But when the Society proceeds to take on the activities it has included since 1919, it also takes on the responsibility for them. Their destiny becomes involved with that of the Society, and the Society's destiny becomes involved with that of the spiritual investigator. The spiritual investigator must either assume the burden of defending himself against his opponents — in other words, of occupying himself largely with matters that keep him from his spiritual research, since they cannot be combined with it — or else, to get time for his research, turn over the handling of opponents to those who have accepted a certain responsibility for the peripheral institutions. Thus the situation in our Society has undergone fundamental changes since 1919, and this for deeply anthroposophical reasons. Since the Society, as represented by certain of its members, decided to launch these institutions, and since the foundation on which they are all based is anthroposophy, that foundation must now be defended by people who do not have to carry full responsibility for the inner correctness of the material that genuine research has to keep on adding, day by day, to the previous findings of spiritual investigation.
A large proportion of our opponents consists of people in well-defined callings. They may, for example, have studied in certain professional fields where it is customary to think about things in some particular way. Thinking the way he does, such a person simply has to oppose anthroposophy. He doesn't know why, but he has to be an opponent because he is unconsciously on the leash of the profession in which he has had his training and experience.
That is the situation in its inner aspect. From the external standpoint, the question whether what has been established as the Anthroposophical Society is to flourish or decline requires that these opponents be dealt with.
But the real leaders of the opposition know full well what they are about. For there are some among them who are perfectly familiar with the laws that govern spiritual research, even though their view of those laws and that of anthroposophy may differ. They know that their best means of keeping a person who needs peace to pursue his spiritual research from doing his work is constantly to bombard him with hostile writings and objections. They know very well that he cannot give his attention to both refuting them and carrying on his research. They try to put obstacles in his path with their opposition. The mere fact of their putting these attacks in writing is the hostile act. The people who know what they are doing are not so much concerned with the contents of such books as they are with using them as weapons to hurl at the spiritual investigator, and they are particularly intent on tricking and otherwise forcing him into the necessity of defending himself.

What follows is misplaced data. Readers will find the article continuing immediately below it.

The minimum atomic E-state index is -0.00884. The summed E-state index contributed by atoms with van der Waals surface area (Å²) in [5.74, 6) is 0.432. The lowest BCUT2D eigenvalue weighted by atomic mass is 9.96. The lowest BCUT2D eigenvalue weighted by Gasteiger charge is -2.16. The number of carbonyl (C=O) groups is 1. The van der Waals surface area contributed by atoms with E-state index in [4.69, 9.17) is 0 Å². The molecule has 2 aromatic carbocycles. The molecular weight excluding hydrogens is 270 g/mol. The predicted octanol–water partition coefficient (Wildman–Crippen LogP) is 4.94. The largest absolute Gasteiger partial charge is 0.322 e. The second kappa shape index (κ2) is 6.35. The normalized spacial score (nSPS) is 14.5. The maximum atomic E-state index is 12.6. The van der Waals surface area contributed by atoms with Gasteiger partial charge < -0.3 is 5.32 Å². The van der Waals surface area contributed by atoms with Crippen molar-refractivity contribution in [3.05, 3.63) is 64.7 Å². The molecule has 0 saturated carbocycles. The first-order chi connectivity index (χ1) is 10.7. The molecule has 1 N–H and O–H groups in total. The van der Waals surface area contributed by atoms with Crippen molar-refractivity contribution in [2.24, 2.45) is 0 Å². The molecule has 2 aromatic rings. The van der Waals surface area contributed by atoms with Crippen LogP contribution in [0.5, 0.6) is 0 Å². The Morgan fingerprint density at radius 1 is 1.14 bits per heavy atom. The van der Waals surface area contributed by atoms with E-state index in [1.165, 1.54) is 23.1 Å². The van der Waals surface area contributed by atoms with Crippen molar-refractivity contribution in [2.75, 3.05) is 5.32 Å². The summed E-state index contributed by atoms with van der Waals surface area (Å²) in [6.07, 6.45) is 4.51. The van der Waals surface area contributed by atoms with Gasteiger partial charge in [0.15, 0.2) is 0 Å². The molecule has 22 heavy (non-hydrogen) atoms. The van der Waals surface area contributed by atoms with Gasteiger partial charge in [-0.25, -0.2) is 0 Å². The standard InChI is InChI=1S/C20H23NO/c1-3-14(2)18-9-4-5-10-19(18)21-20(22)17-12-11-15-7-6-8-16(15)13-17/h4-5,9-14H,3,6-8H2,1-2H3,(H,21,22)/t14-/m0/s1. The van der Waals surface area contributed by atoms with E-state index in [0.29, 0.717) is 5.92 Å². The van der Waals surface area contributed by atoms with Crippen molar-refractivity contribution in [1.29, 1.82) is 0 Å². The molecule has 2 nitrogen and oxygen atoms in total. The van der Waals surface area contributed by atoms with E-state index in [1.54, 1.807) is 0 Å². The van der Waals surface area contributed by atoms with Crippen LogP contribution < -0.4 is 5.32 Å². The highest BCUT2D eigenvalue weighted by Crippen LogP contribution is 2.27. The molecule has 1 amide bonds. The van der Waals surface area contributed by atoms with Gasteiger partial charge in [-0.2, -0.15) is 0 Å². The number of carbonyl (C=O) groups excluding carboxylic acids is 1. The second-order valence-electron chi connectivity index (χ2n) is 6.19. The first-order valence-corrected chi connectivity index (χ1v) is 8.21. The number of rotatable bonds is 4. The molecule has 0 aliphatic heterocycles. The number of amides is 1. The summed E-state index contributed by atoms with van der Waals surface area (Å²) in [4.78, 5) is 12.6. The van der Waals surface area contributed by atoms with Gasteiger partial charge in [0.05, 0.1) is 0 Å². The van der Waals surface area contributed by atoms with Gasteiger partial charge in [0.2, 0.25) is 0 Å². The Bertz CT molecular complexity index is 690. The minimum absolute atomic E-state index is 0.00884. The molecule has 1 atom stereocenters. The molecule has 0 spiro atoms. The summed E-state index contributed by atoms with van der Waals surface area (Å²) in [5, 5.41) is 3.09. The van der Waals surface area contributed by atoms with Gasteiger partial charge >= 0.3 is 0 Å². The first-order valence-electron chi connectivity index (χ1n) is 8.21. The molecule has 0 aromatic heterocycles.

These facts must be looked at completely objectively, and everyone who really wants to be a full member of the Anthroposophical Society ought to know them. A good many people are, of course, already familiar with what I have just been saying. The trouble is that some informed members habitually refrain from mentioning any such matters outside their circle.
Experience has long shown that such a course cannot be maintained in the Society. The Society used to publish lecture cycles labeled, “For members only.” Here in Germany, and probably elsewhere too, one can go to public libraries and borrow these same cycles. All the cycles are available to non-members. One can tell from writings of our opponents that they too have them, though it may sometimes have been difficult to get hold of them. But people of this sort are far less apt to shy away from difficulties than is sometimes the case with anthroposophists.